There are a variety of interesting statistics out in the coming week, such as the first estimate of GDP from the US and the EU, plus inflation data from Australia, Germany, EU, the US and Japan. But as I explained a few weeks ago (Looking for New Market Drivers, 14 April), the statistics are taking a back seat nowadays to what the authorities have to say. With the Bank of Japan (BoJ) Policy Committee meeting Monday, the US Fed’s Federal Open Market Committee (FOMC) meeting Wednesday, and the European Central Bank’s (ECB) Governing Council meeting on Thursday, the statistics are likely to be in the trunk (= boot in Britain) this week. As the graph above shows, these three central banks have been responsible for most (90%+) of the increase in G10 central bank balance sheets so far this year, so they are the key to what’s happening.
The BoJ meeting has been shortened to one day from its usual two. Nonetheless, it’s widely expected to introduce some new tools to support bank lending for business, as is being done widely throughout the world. Many Japanese firms are well capitalized and the sector as a whole runs a financial surplus (i.e. is a net saver), unlike in most other countries, that surplus has fallen notably in the last few years and there are no doubt many companies, particularly small- and medium-sized enterprises, that will be in financial difficulties as the lockdown begins to bite.
Among the possible measures are to increase its purchases of commercial paper and corporate bonds. It could introduce negative interest rates on its fund-supplying operations, which would help to channel money to companies. There is even some talk that it might buy loans from banks and other financial institutions.
On the other hand, since its current measures have mostly been ineffective, doubling down on them probably wouldn’t be much good. I therefore don’t think they would increase their purchases of equity ETFs or reduce further its negative interest rates. The Nikkei newspaper said the BoJ might discuss abandoning its JPY 80tn target for its annual purchases of Japanese Government bonds and replacing it with an unlimited target. That would be a totally symbolic move, because in fact the BoJ hasn’t hit that JPY 80tn target in a long time.
Further action, or even the promise of further action, to boost inflation is unlikely. Despite its many easing measures over the years, the market seems to have given up hopes of ever seeing any inflation in Japan whatsoever. The BoJ, too.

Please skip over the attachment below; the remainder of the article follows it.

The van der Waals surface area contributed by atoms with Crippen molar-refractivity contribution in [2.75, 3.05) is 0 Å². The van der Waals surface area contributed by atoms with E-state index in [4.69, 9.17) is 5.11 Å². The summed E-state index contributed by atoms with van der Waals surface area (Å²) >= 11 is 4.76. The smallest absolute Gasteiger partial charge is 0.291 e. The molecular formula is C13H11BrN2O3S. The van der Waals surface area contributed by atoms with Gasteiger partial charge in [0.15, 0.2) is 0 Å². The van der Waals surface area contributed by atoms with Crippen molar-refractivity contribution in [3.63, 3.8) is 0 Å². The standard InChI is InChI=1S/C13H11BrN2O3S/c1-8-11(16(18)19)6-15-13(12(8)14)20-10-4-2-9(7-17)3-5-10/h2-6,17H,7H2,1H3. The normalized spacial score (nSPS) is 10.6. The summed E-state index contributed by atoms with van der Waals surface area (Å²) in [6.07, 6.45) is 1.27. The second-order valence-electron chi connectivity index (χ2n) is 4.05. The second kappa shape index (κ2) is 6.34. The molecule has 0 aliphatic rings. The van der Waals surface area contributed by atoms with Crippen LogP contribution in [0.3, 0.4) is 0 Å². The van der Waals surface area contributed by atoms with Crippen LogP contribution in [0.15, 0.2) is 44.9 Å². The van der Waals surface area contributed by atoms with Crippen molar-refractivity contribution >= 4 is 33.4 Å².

Its mantra had been that “the Bank will not hesitate to take additional easing measures if there is a greater possibility that the momentum toward achieving the price stability target will be lost.” However, it seems to be quietly abandoning this “momentum” idea – never really spelled out in the first place. That sentence was in the January statement but not the 16 March one, and Gov. Kuroda failed to mention inflation at all in a speech earlier this month. Not only has the BoJ been singularly incapable of hitting its inflation target for the last 25 years or so, but its own survey shows that some 80% of households say they don’t want inflation.
The other main point of interest in the meeting – as with most central bank meetings nowadays – will be the revised forecasts. The BoJ provides forecasts in its quarterly Outlook for Economic Activity and Prices report, which is due to be released with this meeting. A serious downgrade in its forecast for growth and, yes, inflation are likely. God only knows how deep. The BoJ’s current forecasts are for 0.9% yoy growth this year with 1.0% inflation. The market however has a different idea: the consensus according to Bloomberg is for GDP to bottom at -4.5% yoy (-10.1% qoq SAAR) in Q2 and then start to recover slowly, with output for the whole year being down 3.2% yoy. Inflation is expected to be zero this year and +0.4% next year.
The Fed has already done a whole lot, but it can still do more.
The Fed’s asset purchases so far have been aimed at managing the Treasury market: keeping the market functioning, liquid and stable. It announced a QE program on 15 March aimed explicitly at improving the functioning of the Treasury and agency MBS markets. The sharp decline in Treasury market volatility back to normal levels indicates that it’s been fairly successful so far.
Now the authorities are likely to turn their attention towards easing financial conditions, which have tightened recently, and increasing the degree of policy accommodation.
While the Fed’s nominal policy rate is about as low as anyone else’s right now, its shadow policy rate – the rate taking into account the various policy measures that it’s undertaken – is significantly higher than the BoJ’s or the ECB’s (at least it was at end-March – the figures haven’t been updated for April yet.)
As a result, I would expect them to continue to increase the size of their balance sheet, currently some $6.6tn (of which $2.4tn has been added just since the beginning of March). Estimates are that it will have to add another $4tn to that during the year. One idea is for it to replace its weekly purchasing target of $75bn/week with a monthly program of perhaps $150bn a month, perhaps targeting longer-duration bonds. While this would be a reduction in the pace of its purchases, it could emphasize that it was changing the aim from the technical goal of helping the market to function smoothly to the policy goal of improving the transmission of its stance and easing financial conditions.